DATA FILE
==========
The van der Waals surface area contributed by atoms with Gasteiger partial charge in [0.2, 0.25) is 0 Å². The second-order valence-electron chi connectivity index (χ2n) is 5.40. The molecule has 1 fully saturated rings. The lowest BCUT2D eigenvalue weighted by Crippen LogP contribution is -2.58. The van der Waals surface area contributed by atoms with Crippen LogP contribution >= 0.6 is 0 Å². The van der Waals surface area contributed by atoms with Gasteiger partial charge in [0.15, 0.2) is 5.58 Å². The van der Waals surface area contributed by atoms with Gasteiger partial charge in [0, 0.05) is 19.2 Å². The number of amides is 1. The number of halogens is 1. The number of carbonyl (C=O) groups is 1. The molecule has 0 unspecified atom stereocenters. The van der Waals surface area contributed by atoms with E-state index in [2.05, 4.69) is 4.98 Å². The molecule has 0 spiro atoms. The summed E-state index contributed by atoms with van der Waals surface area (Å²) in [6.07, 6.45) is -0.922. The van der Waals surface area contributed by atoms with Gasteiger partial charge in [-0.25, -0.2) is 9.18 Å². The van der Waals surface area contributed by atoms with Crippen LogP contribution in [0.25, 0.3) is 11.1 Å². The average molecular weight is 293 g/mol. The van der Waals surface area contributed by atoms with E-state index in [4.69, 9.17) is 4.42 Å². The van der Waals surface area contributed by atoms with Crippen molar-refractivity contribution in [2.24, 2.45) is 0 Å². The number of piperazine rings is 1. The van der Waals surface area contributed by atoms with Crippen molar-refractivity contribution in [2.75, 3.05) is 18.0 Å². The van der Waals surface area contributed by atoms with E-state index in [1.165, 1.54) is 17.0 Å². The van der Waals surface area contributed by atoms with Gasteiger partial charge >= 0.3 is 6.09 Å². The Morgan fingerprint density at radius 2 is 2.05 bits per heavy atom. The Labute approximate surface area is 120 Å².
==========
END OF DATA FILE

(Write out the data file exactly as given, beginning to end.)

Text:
The van der Waals surface area contributed by atoms with Gasteiger partial charge in [0.2, 0.25) is 0 Å². The second-order valence-electron chi connectivity index (χ2n) is 5.40. The molecule has 1 fully saturated rings. The lowest BCUT2D eigenvalue weighted by Crippen LogP contribution is -2.58. The van der Waals surface area contributed by atoms with Crippen LogP contribution >= 0.6 is 0 Å². The van der Waals surface area contributed by atoms with Gasteiger partial charge in [0.15, 0.2) is 5.58 Å². The van der Waals surface area contributed by atoms with Gasteiger partial charge in [0, 0.05) is 19.2 Å². The number of amides is 1. The number of halogens is 1. The number of carbonyl (C=O) groups is 1. The molecule has 0 unspecified atom stereocenters. The van der Waals surface area contributed by atoms with E-state index in [2.05, 4.69) is 4.98 Å². The molecule has 0 spiro atoms. The summed E-state index contributed by atoms with van der Waals surface area (Å²) in [6.07, 6.45) is -0.922. The van der Waals surface area contributed by atoms with Gasteiger partial charge in [-0.25, -0.2) is 9.18 Å². The van der Waals surface area contributed by atoms with Crippen LogP contribution in [0.25, 0.3) is 11.1 Å². The average molecular weight is 293 g/mol. The van der Waals surface area contributed by atoms with E-state index in [4.69, 9.17) is 4.42 Å². The van der Waals surface area contributed by atoms with Crippen molar-refractivity contribution in [2.24, 2.45) is 0 Å². The number of piperazine rings is 1. The van der Waals surface area contributed by atoms with Crippen molar-refractivity contribution in [2.75, 3.05) is 18.0 Å². The van der Waals surface area contributed by atoms with E-state index in [1.165, 1.54) is 17.0 Å². The van der Waals surface area contributed by atoms with Gasteiger partial charge >= 0.3 is 6.09 Å². The Morgan fingerprint density at radius 2 is 2.05 bits per heavy atom. The Labute approximate surface area is 120 Å².